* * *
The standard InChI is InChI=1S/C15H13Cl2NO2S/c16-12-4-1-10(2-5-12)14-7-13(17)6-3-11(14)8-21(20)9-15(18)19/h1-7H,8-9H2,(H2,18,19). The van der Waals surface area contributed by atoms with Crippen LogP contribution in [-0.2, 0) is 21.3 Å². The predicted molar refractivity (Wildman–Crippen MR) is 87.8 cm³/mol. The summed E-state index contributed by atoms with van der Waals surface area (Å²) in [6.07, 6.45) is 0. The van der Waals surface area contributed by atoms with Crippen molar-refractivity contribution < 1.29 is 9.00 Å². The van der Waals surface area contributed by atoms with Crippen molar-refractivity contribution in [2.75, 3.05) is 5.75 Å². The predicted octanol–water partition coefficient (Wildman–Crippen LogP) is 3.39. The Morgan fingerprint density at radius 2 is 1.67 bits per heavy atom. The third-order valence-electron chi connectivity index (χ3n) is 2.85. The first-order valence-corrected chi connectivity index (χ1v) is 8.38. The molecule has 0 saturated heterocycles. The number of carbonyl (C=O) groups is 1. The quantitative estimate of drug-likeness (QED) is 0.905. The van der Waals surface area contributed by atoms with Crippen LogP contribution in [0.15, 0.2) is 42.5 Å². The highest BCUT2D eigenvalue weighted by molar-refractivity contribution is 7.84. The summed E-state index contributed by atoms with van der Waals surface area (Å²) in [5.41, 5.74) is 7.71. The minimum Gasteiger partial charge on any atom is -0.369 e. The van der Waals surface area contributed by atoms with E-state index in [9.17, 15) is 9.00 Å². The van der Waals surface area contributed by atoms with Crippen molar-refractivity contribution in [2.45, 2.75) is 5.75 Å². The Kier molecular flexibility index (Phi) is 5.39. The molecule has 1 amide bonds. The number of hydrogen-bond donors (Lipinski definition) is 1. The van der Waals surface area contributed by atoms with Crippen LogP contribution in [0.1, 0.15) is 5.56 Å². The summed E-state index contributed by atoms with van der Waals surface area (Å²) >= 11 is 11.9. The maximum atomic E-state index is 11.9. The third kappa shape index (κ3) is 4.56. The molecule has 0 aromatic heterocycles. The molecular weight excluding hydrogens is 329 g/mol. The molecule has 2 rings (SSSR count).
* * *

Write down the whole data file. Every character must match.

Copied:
The standard InChI is InChI=1S/C15H13Cl2NO2S/c16-12-4-1-10(2-5-12)14-7-13(17)6-3-11(14)8-21(20)9-15(18)19/h1-7H,8-9H2,(H2,18,19). The van der Waals surface area contributed by atoms with Crippen LogP contribution in [-0.2, 0) is 21.3 Å². The predicted molar refractivity (Wildman–Crippen MR) is 87.8 cm³/mol. The summed E-state index contributed by atoms with van der Waals surface area (Å²) in [6.07, 6.45) is 0. The van der Waals surface area contributed by atoms with Crippen molar-refractivity contribution < 1.29 is 9.00 Å². The van der Waals surface area contributed by atoms with Crippen molar-refractivity contribution in [2.75, 3.05) is 5.75 Å². The predicted octanol–water partition coefficient (Wildman–Crippen LogP) is 3.39. The Morgan fingerprint density at radius 2 is 1.67 bits per heavy atom. The third-order valence-electron chi connectivity index (χ3n) is 2.85. The first-order valence-corrected chi connectivity index (χ1v) is 8.38. The molecule has 0 saturated heterocycles. The number of carbonyl (C=O) groups is 1. The quantitative estimate of drug-likeness (QED) is 0.905. The van der Waals surface area contributed by atoms with Crippen LogP contribution in [0.15, 0.2) is 42.5 Å². The highest BCUT2D eigenvalue weighted by molar-refractivity contribution is 7.84. The summed E-state index contributed by atoms with van der Waals surface area (Å²) in [5.41, 5.74) is 7.71. The minimum Gasteiger partial charge on any atom is -0.369 e. The van der Waals surface area contributed by atoms with E-state index in [9.17, 15) is 9.00 Å². The van der Waals surface area contributed by atoms with Crippen molar-refractivity contribution in [2.45, 2.75) is 5.75 Å². The Kier molecular flexibility index (Phi) is 5.39. The molecule has 1 amide bonds. The number of hydrogen-bond donors (Lipinski definition) is 1. The van der Waals surface area contributed by atoms with Crippen LogP contribution in [0.1, 0.15) is 5.56 Å². The summed E-state index contributed by atoms with van der Waals surface area (Å²) >= 11 is 11.9. The maximum atomic E-state index is 11.9. The third kappa shape index (κ3) is 4.56. The molecule has 0 aromatic heterocycles. The molecular weight excluding hydrogens is 329 g/mol. The molecule has 2 rings (SSSR count).